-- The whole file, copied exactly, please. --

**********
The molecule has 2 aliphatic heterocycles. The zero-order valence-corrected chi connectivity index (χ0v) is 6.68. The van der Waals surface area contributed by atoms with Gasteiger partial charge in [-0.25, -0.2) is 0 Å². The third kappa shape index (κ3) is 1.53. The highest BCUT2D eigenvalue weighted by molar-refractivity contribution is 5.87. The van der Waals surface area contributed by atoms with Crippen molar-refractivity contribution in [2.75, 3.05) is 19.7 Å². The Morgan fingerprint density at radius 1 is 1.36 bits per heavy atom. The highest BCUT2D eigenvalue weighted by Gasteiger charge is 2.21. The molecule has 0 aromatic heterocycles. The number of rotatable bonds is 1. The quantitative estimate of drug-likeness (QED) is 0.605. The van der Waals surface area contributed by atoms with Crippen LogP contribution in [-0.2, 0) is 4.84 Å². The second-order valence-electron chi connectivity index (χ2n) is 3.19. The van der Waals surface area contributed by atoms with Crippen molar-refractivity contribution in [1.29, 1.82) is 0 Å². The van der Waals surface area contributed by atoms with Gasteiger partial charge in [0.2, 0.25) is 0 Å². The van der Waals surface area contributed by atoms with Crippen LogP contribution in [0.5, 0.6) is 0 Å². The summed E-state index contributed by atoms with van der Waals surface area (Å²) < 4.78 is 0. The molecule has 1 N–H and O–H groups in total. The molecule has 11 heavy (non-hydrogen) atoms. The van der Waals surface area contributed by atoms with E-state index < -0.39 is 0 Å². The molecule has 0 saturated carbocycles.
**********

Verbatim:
The molecule has 2 aliphatic heterocycles. The zero-order valence-corrected chi connectivity index (χ0v) is 6.68. The van der Waals surface area contributed by atoms with Gasteiger partial charge in [-0.25, -0.2) is 0 Å². The third kappa shape index (κ3) is 1.53. The highest BCUT2D eigenvalue weighted by molar-refractivity contribution is 5.87. The van der Waals surface area contributed by atoms with Crippen molar-refractivity contribution in [2.75, 3.05) is 19.7 Å². The Morgan fingerprint density at radius 1 is 1.36 bits per heavy atom. The highest BCUT2D eigenvalue weighted by Gasteiger charge is 2.21. The molecule has 0 aromatic heterocycles. The number of rotatable bonds is 1. The quantitative estimate of drug-likeness (QED) is 0.605. The van der Waals surface area contributed by atoms with Crippen LogP contribution in [-0.2, 0) is 4.84 Å². The second-order valence-electron chi connectivity index (χ2n) is 3.19. The van der Waals surface area contributed by atoms with Crippen molar-refractivity contribution in [1.29, 1.82) is 0 Å². The van der Waals surface area contributed by atoms with Gasteiger partial charge in [0.2, 0.25) is 0 Å². The van der Waals surface area contributed by atoms with Crippen LogP contribution in [0.5, 0.6) is 0 Å². The summed E-state index contributed by atoms with van der Waals surface area (Å²) < 4.78 is 0. The molecule has 1 N–H and O–H groups in total. The molecule has 11 heavy (non-hydrogen) atoms. The van der Waals surface area contributed by atoms with E-state index < -0.39 is 0 Å². The molecule has 0 saturated carbocycles.